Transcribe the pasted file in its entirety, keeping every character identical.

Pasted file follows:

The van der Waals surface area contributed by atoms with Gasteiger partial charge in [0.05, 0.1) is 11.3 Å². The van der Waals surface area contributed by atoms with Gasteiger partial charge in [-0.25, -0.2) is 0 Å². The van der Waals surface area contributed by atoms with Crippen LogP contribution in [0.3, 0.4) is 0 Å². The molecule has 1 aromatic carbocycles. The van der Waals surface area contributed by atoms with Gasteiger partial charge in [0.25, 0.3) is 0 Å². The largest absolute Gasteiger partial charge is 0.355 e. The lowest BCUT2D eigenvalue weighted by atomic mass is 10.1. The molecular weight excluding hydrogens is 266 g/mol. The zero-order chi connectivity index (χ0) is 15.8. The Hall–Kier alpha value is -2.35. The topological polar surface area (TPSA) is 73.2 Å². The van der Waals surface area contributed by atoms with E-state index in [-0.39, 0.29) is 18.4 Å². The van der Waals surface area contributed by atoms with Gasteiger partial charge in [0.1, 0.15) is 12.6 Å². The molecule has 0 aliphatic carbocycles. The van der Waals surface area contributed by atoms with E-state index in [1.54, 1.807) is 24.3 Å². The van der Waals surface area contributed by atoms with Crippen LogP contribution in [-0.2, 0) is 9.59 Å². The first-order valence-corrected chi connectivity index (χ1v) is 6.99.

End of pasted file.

The van der Waals surface area contributed by atoms with Gasteiger partial charge in [0.05, 0.1) is 11.3 Å². The van der Waals surface area contributed by atoms with Gasteiger partial charge in [-0.25, -0.2) is 0 Å². The van der Waals surface area contributed by atoms with Crippen LogP contribution in [0.3, 0.4) is 0 Å². The molecule has 1 aromatic carbocycles. The van der Waals surface area contributed by atoms with Gasteiger partial charge in [0.25, 0.3) is 0 Å². The largest absolute Gasteiger partial charge is 0.355 e. The lowest BCUT2D eigenvalue weighted by atomic mass is 10.1. The molecular weight excluding hydrogens is 266 g/mol. The zero-order chi connectivity index (χ0) is 15.8. The Hall–Kier alpha value is -2.35. The topological polar surface area (TPSA) is 73.2 Å². The van der Waals surface area contributed by atoms with E-state index in [-0.39, 0.29) is 18.4 Å². The van der Waals surface area contributed by atoms with Gasteiger partial charge in [0.1, 0.15) is 12.6 Å². The molecule has 0 aliphatic carbocycles. The van der Waals surface area contributed by atoms with E-state index in [1.54, 1.807) is 24.3 Å². The van der Waals surface area contributed by atoms with Crippen LogP contribution in [-0.2, 0) is 9.59 Å². The first-order valence-corrected chi connectivity index (χ1v) is 6.99.